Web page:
March 17 – 19
We arrived at the Canyon De Chelly visitor center at 3:55 pm. It turns out that the Navajo Indian Reservation follows daylight savings time whereas the rest of Arizona does not – so we only had 5 minutes!
We picked up a couple of pamphlets and a map. There are only two campgrounds in the area so we went to the closest one. We stayed at the Cottonwood Campground maintained by the Navajo Parks & Recreation Department. We set up camp, then had some time to relax and enjoy the sun. There seem to be a lot of stray dogs roaming around the area.
Driving the North Rim of Canyon de Chelly
In the morning we drove the north rim of the Canyon de Chelly. It has three lookouts. The drive is 34 miles round trip. At the first stop is Antelope House Ruin. We talked to a Navajo woman who was selling jewelry and art work. She told us not to leave our jaw down in the canyon. The canyon is beautiful. It has beautiful red walls and ranges from 600 – 1000’ deep.
Sheep, cattle and horses graze in the grassy fields that are actively farmed by the Navajos. There were several creeks running through it.
We could see the cliff dwellings along the canyon walls.
We could also see prehistoric paintings of antelope on the walls.
There were many family farms in this area. We could see traditional Hogans as well as small buildings which were homes or shelters. The Navajo traditionally come up out of the canyon during the winter months where it is warmer and so the children can attend school.
The Dangers of the Canyon
The woman that we talked to had several of her mother’s relatives live down in the bottom of the canyon. She used to sell her art work in the canyon and told us a harrowing story of her narrow escape from a sudden heavy rainstorm. She escaped because she was always mindful of the weather. Tragically, her niece did not. She was in her car when the storm suddenly hit and was found dead at the other end of the canyon in Chinle, naked, bruised and tore up from the debris and water.
Massacre Cave was another stop on the Northern rim. In 1805 Antonio Narbona led a Spanish military expedition and killed 115 Navajos. Most of the Navajo men were away hunting so the women, children and elderly had taken shelter in the cave. The soldiers discovered them and shot them from across the rim, killing 115 and taking 33 hostages.
Fortress Rock and the Long Walk
Fortress Rock is another historical landmark in Canyon de Chelly. Colonel Kit Carson was on a crusade to remove the Navajos. In 1863 his men destroyed livestock, homes, and cornfields during numerous small attacks. Carson came back in the winter of 1864 and attacked the Canyon directly. Fortress Rock was the location where hundreds of Navajo took shelter. Being winter, having no supplies & shelter, a lot of the Navajo surrendered. They were forced to march 400 miles to Fort Sumner, New Mexico. This is called The Long Walk.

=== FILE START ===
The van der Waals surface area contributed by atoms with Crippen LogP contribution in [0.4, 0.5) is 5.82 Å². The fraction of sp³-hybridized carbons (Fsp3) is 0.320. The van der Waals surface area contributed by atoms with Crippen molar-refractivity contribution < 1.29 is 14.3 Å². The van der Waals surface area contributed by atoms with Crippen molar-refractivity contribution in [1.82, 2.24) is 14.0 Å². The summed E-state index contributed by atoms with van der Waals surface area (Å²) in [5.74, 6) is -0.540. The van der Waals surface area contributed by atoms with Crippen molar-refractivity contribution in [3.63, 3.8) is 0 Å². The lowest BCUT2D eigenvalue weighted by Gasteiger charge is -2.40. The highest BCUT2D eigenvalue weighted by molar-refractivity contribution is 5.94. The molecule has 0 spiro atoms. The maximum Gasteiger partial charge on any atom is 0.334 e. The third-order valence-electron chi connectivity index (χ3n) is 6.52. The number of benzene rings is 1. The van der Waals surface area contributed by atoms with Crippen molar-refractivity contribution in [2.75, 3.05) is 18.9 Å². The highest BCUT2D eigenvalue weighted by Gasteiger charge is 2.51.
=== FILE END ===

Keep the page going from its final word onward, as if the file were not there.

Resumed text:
We were viewing Fortress Rock and a Navajo family was there and the father was explaining to his young adult children the history of the Long Walk. When the Navajo were allowed to return in 1868 they were on a reservation which included Canyon de Chelly. He told us the government gave us all this land above the canyon that is desert and this canyon. We felt that he was just trying to tell us how our ancestors had treated his ancestors. We let them borrow our binoculars so they could see things more closely.
The South Rim
The south rim drive is 37 miles round trip and we saw more panoramic views of the canyon, Defiance Plateau and the Chuska Mountains.
The other private campground called Spider Rock campground was at end of the drive so we decided to start there and work our way back in case we wanted to get a site. When we got to the campground and went to the info booth, a big dog jumped up on the van door trying to get to Heidi. We could tell at once it was not a place we wanted to stay. It was supposed to have WiFi but we could not detect any. WiFi would not have been reason to entice us to stay!
In the park all the horses and cattle are free range. It seems that the dogs are too! There were two dogs lying on our campsite pad and Kathy fed them some of Heidi’s treats. Heidi did NOT like that! She started woofing at the window at the dogs as we pulled away.
Spider Rock is a tall straight rock that rises 800’ from the canyon floor which is about 1000’ deep at this point. The Navajo believe that Spider Woman, the deity that taught them how to weave lives atop of this rock.
White House Ruins Trails
The next morning we took a hike on the White House Ruins Trail. This is the only trail in the National Monument that you can hike on without a certified guide. It was a 2.5 mile round trip hike that descended 600’ into the canyon and went over to the ancient Pueblo ruins on the opposite canyon wall built about 1000 years ago.
The trail was well marked and you could see that a lot of work went into building the trail. Many places had steps to make it easier. A couple of places the trail was more narrow.
A narrow passage on the edge of the cliff was an unexpected surprise.
The canyon became more beautiful as you descended. This tree provided a nice spot to sit and contemplate the stunning landscape.
At the bottom of the canyon we crossed a bridge over a fast flowing stream.
We were able to getting fairly close to the dwellings. A fence keep those from getting too close.
When we walked through this tunnel, we saw this hogan in a lovely setting.
We took a lunch break and enjoyed the peacefulness of this stream.
There were about two dozen families that lived in the canyon.
The trail is beautifully built and we enjoyed the hike very much. We walked by farmland, a fast moving stream, a woman selling jewelry at the bottom of the canyon, and the ruins. After our hike we headed on down the road to our next destination.